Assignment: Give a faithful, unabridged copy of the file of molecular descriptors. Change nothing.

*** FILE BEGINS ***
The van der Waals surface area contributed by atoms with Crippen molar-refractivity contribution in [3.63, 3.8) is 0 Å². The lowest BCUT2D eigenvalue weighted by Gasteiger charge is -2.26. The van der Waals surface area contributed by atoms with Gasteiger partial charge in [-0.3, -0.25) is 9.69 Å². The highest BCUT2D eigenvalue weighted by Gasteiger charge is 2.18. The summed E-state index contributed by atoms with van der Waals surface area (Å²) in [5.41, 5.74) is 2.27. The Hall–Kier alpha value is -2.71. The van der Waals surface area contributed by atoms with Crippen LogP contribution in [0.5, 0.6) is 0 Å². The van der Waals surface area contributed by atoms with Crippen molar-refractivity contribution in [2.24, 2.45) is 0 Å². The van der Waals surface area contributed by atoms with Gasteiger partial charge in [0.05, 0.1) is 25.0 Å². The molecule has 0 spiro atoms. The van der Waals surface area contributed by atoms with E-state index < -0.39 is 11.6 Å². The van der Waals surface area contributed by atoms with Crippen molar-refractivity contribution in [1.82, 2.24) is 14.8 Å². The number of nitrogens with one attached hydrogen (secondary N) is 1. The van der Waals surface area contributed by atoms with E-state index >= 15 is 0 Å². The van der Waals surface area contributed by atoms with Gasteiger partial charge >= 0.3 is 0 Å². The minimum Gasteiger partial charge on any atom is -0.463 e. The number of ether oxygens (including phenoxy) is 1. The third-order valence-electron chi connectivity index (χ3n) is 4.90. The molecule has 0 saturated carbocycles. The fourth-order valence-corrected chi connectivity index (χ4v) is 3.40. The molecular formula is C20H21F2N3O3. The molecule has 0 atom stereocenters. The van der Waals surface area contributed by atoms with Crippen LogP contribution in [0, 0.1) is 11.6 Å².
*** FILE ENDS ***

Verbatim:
The van der Waals surface area contributed by atoms with Crippen molar-refractivity contribution in [3.63, 3.8) is 0 Å². The lowest BCUT2D eigenvalue weighted by Gasteiger charge is -2.26. The van der Waals surface area contributed by atoms with Gasteiger partial charge in [-0.3, -0.25) is 9.69 Å². The highest BCUT2D eigenvalue weighted by Gasteiger charge is 2.18. The summed E-state index contributed by atoms with van der Waals surface area (Å²) in [5.41, 5.74) is 2.27. The Hall–Kier alpha value is -2.71. The van der Waals surface area contributed by atoms with Crippen LogP contribution in [0.5, 0.6) is 0 Å². The van der Waals surface area contributed by atoms with Crippen molar-refractivity contribution in [2.24, 2.45) is 0 Å². The van der Waals surface area contributed by atoms with Gasteiger partial charge in [0.05, 0.1) is 25.0 Å². The molecule has 0 spiro atoms. The van der Waals surface area contributed by atoms with E-state index < -0.39 is 11.6 Å². The van der Waals surface area contributed by atoms with Crippen molar-refractivity contribution in [1.82, 2.24) is 14.8 Å². The number of nitrogens with one attached hydrogen (secondary N) is 1. The van der Waals surface area contributed by atoms with E-state index >= 15 is 0 Å². The van der Waals surface area contributed by atoms with Gasteiger partial charge >= 0.3 is 0 Å². The minimum Gasteiger partial charge on any atom is -0.463 e. The number of ether oxygens (including phenoxy) is 1. The third-order valence-electron chi connectivity index (χ3n) is 4.90. The molecule has 0 saturated carbocycles. The fourth-order valence-corrected chi connectivity index (χ4v) is 3.40. The molecular formula is C20H21F2N3O3. The molecule has 0 atom stereocenters. The van der Waals surface area contributed by atoms with Crippen LogP contribution in [0, 0.1) is 11.6 Å².